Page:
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Baldini Real Estate, Inc. v. Cruz

United States District Court, N.D. California

August 12, 2015

BALDINI REAL ESTATE, INC., Plaintiff,
v.
FLORO LORENZO CRUZ, JR., ET AL., Defendants.

ORDER GRANTING DEFENDANT'S MOTION TO PROCEED IN FORMA PAUPERIS AND REMANDING ACTION TO STATE COURT Re: Dkt. Nos. 2, 4

YVONNE GONZALEZ ROGERS, District Judge.

Defendant Floro Lorenzo Cruz, Jr. in a pro se capacity removed this case from the Superior Court for the County of San Mateo where it was pending as an unlawful detainer action against defendants. Defendant filed a notice of removal on June 24, 2015 (Notice of Removal, Dkt. No. 1 ("NOR")), claiming to invoke this Court's federal question jurisdiction under 28 U.S.C. section 1443(1). Defendant concurrently moved to proceed in forma pauperis. (Dkt. No. 2.) On July 9, 2015, plaintiff filed a motion to remand the case to state court. (Dkt. No. 4 ("Mtn.").) Defendant did not respond in opposition and plaintiff likewise did not file any reply.

Presently before the Court are defendant's motion to proceed in forma pauperis and plaintiff's motion to remand the case to superior court. The Court having reviewed the papers, [1] and for or the reasons set forth below, GRANTS defendant's application to proceed in forma pauperis, GRANTS plaintiff's motion to remand, and DENIES plaintiff's request for attorney fees and costs.

I. Defendant's Motion to Proceed In Forma Pauperis

Defendant's application to proceed in forma pauperis adequately alleges his poverty. Defendant is self-employed, his monthly expenses appear to exceed his monthly income, and he has one dependent. He does not own a home and has significant outstanding debts. Therefore, defendant qualifies for in forma pauperis status, and his application is GRANTED.

II. Plaintiff's Motion to Remand

Plaintiff argues that remand is appropriate on two separate and independent bases, namely that: (a) the notice of removal was untimely; and (b) plaintiff has not established any basis for subject matter jurisdiction. The Court agrees that remand is warranted on both accounts and addresses each in turn.

a. Timeliness of Removal

The removal statute, 28 U.S.C. section 1446, governs timeliness of removal and provides in pertinent part:

The notice of removal of a civil action or proceeding shall be filed within 30 days after the receipt by the defendant, through service or otherwise, of a copy of the initial pleading setting forth the claim for relief upon which such action or proceeding is based, or within 30 days after the service of summons upon the defendant if such initial pleading has then been filed in court and is not required to be served on the defendant, whichever period is shorter.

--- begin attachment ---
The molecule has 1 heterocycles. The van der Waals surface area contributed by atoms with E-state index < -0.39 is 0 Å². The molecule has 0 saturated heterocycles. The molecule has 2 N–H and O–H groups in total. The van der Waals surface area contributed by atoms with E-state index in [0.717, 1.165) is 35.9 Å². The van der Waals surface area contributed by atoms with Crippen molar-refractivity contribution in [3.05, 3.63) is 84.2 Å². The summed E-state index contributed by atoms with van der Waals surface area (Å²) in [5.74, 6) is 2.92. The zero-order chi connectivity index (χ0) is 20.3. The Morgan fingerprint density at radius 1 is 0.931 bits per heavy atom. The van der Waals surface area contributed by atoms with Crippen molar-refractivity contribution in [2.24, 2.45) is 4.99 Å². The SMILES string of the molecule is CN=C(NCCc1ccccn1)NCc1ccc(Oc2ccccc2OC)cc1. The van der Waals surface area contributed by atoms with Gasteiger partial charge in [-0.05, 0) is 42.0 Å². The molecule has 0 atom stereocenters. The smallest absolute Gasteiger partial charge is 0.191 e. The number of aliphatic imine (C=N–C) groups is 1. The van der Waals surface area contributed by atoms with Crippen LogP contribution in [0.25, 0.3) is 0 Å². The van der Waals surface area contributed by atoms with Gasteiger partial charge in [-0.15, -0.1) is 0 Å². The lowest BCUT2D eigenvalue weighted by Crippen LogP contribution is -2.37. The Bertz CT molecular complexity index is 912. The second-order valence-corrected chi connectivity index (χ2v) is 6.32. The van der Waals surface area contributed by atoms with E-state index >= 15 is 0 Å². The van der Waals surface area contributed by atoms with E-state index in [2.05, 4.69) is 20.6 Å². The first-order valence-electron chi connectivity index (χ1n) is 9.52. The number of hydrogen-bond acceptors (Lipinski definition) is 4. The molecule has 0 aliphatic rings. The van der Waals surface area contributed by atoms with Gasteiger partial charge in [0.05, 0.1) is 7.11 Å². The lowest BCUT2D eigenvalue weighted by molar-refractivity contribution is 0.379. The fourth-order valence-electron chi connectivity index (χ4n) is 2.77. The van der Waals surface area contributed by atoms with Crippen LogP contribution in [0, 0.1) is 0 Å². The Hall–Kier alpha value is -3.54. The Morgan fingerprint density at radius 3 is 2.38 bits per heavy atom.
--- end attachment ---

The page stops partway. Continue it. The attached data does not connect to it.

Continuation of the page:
28 U.S.C. § 1446(b). Failure to file a timely notice of removal waives a defendant's right to remove. Cantrell v. Great Republic Ins. Co., 873 F.2d 1249, 1256 (9th Cir. 1989). Thus, if defendant did not file the notice of removal within 30 days of service of summons, the notice of removal is untimely and the action should be remanded.

Plaintiff argues, and the record shows, that defendant filed the notice of removal more than 30 days after he was served with summons. Specifically, removing defendant was served through substituted service on his co-tenant and co-defendant on May 20, 2015.[2] ( See Proof of Service of Summons, Exhibit D to Declaration of Jonathan Herschel, Dkt. No. 4-2.) To be timely under 28 U.S.C. section 1446(b), therefore, defendant's notice of removal would have to have been filed in federal court no later than June 19, 2015. However, defendant did not file the notice of removal[3] until five days later on June 24, 2015. Because defendant did not timely file the notice of removal, he waived his right to remove, and the action is due to be remanded on this basis alone.

b. Subject Matter Jurisdiction

Remand is also appropriate because the Court lacks subject matter jurisdiction over this action. A defendant in state court may remove an action to federal court so long as the action could have originally asserted subject matter jurisdiction. 28 U.S.C. § 1441(a). The removing defendant has the burden of proving the basis for the federal court's jurisdiction. Nishimoto v. Federaman-Bachrach & Assocs., 903 F.2d 709, 712 (9th Cir. 1990). Removal statutes are strictly construed against removal. Shamrock Oil ...


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